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Walk of the Week: Loughbrickland

By Linda Stewart

The Historic Trail through Whyte’s Estate follows tree-lined paths through the woods and open countryside.

Historical traces range from more than 1,000 years ago when the impressive Coolnacran Ringfort and the smaller Johnston’s Fort were in use, to World War II when troops were stationed at the estate.


This walk is located within a privately owned estate. Public access is welcome but along the waymarked trails and on foot only. Please stay on the designated route as all other areas are private.

The walk starts at the entrance to Whyte’s Estate (Loughbrickland House) at the junction of Scarva Street and the Old Newry Road, Loughbrickland. There is a small private car park next to the estate gate lodge.

At the entrance stop and look for the interpretative board on the left with a map of the route.

The walk starts to the right of the avenue just past the replacement gate lodge built by the owner of the estate in 2008. You will see a wooden fingerpost indicating the start of the walk.

The walk travels through a woodland strip with glimpses of the parkland to the left — the surface can be uneven. Look out for the sections of concrete, vestiges of an army training camp of up to 2,000 troops which was based here during World War II.

You may see large, black targets along the woodland trail, as Ballyvally Archery Club uses the wood as its outdoor training range. On competition days the woodland walk will be closed. The Archery Club post notices at the entrance.

At the junction of the path, ignore the entrance to the Boundary Trail for now and follow the Woodland Trail up the hill, through the ash plantation, and climb two sets of steps to Coolnacran Fort, a scheduled historic monument.

Just beyond the steps you will pass the original entrance to this ringfort or ‘rath’ on the eastern downhill side of a drumlin. Follow the yellow waymark posts out of the wood to an avenue and turn left and walk towards a set of gates.

Go through the gate, closing it behind you, and turn right onto the back avenue, away from the house and gardens, which are strictly private.

Walk towards the Coolnacran Road gates at the back entrance to the estate. There is a choice of routes here with the turn to the left (waymarked yellow) completing the Woodland Trail and leading back to the Scarva Street entrance. The tree-lined path to the right is the Boundary Trail and follows an old ride that runs around the perimeter of the estate.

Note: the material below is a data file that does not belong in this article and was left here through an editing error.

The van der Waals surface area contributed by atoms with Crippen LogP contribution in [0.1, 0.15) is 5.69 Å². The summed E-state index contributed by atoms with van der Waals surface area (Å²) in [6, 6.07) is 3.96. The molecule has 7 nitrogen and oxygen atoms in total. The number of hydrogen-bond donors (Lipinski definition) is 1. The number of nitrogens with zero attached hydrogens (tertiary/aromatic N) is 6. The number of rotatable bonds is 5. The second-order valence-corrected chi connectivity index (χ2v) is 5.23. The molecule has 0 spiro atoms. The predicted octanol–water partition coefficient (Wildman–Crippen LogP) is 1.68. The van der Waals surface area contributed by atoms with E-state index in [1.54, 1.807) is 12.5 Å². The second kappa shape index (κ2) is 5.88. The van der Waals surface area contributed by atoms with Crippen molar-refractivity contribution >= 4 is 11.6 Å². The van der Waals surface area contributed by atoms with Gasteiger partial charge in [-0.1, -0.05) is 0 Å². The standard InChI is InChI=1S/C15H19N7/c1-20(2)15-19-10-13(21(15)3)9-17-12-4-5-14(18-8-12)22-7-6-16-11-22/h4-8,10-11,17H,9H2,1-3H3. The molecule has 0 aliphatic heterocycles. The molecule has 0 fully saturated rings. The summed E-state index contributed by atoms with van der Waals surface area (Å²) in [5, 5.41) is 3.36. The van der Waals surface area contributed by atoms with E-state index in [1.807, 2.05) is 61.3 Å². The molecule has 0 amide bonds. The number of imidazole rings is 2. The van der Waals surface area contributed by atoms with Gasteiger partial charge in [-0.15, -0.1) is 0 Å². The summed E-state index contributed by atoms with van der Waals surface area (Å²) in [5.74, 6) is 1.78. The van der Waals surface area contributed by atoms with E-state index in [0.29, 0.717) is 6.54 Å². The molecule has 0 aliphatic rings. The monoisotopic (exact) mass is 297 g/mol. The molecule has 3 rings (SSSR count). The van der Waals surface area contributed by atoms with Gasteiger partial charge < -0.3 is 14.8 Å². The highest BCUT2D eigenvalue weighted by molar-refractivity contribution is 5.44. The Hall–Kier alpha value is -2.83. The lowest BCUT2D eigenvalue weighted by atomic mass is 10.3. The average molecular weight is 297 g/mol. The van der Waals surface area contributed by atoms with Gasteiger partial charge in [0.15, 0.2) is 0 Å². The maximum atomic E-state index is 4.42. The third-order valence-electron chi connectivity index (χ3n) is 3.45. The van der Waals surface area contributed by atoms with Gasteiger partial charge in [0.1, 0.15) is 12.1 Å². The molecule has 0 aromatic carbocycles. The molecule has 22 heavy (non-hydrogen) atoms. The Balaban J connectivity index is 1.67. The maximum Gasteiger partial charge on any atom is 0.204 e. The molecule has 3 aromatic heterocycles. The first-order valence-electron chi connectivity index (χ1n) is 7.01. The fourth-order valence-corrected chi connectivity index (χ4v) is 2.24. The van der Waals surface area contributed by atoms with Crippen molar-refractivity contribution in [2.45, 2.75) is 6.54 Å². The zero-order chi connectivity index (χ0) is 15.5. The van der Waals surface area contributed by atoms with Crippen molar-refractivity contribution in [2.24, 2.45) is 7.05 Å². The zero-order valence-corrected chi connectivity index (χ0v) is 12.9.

The surface can be uneven, wet and muddy with rough crossing places, steps and gates.

As you approach Johnston’s Fort, the second scheduled historic monument along the trail, you will see the Boundary Trail interpretative board to the right. Johnston's Fort, a raised rath, affords views down to Loughbrickland village and across the fields to the much larger Coolnacran Fort to the south west. On leaving Johnston's Fort the trail drops down to run parallel with the Old Newry Road.

As the trail re-enters the woodland, stay on the upper path and look out for the veteran oak on the left, estimated from its girth to be about 350 years old. On rejoining the Woodland Trail retrace your steps to Coolnacran Fort and follow the waymarkers to the back gates of the estate.

Take the Woodland Trail to the left and follow the waymarked path to return to the starting point.

The backdrop

In 2004, archaeological digs carried out just south of Loughbrickland uncovered evidence of three Neolithic house sites located near the lakeshore — dating from nearly 6,000 years ago, during the period when the first farmers came to Ireland.

The dig also uncovered a Bronze Age burial site containing cremation burials — evidence that people were living and burying their dead by the lake nearly 4,000 years ago.

Further information

For further information on walking or any other outdoor activity, please contact Countryside Access and Activities Network (CAAN), tel: 028 9030 3930 or

CAAN and Banbridge District Council in association with Belfast Telegraph have provided this information. Every care has been taken to ensure accuracy of the information. CAAN and Belfast Telegraph, however, cannot accept responsibility for errors or omissions but where such are brought to our attention, the information for future publications will be amended accordingly.

Walk: Loughbrickland Walk (Whyte’s Estate).

Area: Co Down.

Nearest big town to start point: Loughbrickland.

Distance: 2.5 miles/4km Circular.

Time: Walkers should leave approximately an hour and a half.

Suitability: This trail can be uneven with some rough surfaces, which can become muddy in wet weather. Not suitable for those with limited mobility

Facilities: Toilets at Loughbrickland Park. Café at Centra Store, Dublin Road, in Loughbrickland

Publications: Walk in the Whyte’s Estate & Loughbrickland Historic Trail available free of charge from Banbridge TIC, tel: 028 4062 3322 or online at

Walk Developed By: Banbridge District Council.

Map: Sheets 20 of Ordnance Survey of Northern Ireland Discoverer Series, available from Land & Property Services Map Shop (

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